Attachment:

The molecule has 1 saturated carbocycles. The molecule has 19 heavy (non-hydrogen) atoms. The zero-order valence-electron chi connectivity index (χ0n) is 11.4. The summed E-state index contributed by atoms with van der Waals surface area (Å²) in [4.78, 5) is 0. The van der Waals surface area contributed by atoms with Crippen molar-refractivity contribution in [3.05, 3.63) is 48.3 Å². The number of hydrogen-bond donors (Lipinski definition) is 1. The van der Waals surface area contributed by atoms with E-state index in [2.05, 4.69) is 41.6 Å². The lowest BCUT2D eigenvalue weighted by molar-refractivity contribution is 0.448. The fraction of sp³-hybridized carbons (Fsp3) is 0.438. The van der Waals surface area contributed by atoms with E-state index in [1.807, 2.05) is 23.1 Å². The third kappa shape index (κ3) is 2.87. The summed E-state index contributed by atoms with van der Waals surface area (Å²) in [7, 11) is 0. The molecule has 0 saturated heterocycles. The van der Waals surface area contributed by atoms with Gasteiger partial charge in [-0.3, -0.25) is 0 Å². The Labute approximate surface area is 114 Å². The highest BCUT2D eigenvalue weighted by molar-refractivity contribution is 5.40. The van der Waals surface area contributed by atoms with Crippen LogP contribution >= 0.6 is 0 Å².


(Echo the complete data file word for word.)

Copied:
The molecule has 1 saturated carbocycles. The molecule has 19 heavy (non-hydrogen) atoms. The zero-order valence-electron chi connectivity index (χ0n) is 11.4. The summed E-state index contributed by atoms with van der Waals surface area (Å²) in [4.78, 5) is 0. The van der Waals surface area contributed by atoms with Crippen molar-refractivity contribution in [3.05, 3.63) is 48.3 Å². The number of hydrogen-bond donors (Lipinski definition) is 1. The van der Waals surface area contributed by atoms with E-state index in [2.05, 4.69) is 41.6 Å². The lowest BCUT2D eigenvalue weighted by molar-refractivity contribution is 0.448. The fraction of sp³-hybridized carbons (Fsp3) is 0.438. The van der Waals surface area contributed by atoms with E-state index in [1.807, 2.05) is 23.1 Å². The third kappa shape index (κ3) is 2.87. The summed E-state index contributed by atoms with van der Waals surface area (Å²) in [7, 11) is 0. The molecule has 0 saturated heterocycles. The van der Waals surface area contributed by atoms with Gasteiger partial charge in [-0.3, -0.25) is 0 Å². The Labute approximate surface area is 114 Å². The highest BCUT2D eigenvalue weighted by molar-refractivity contribution is 5.40. The van der Waals surface area contributed by atoms with Crippen LogP contribution >= 0.6 is 0 Å².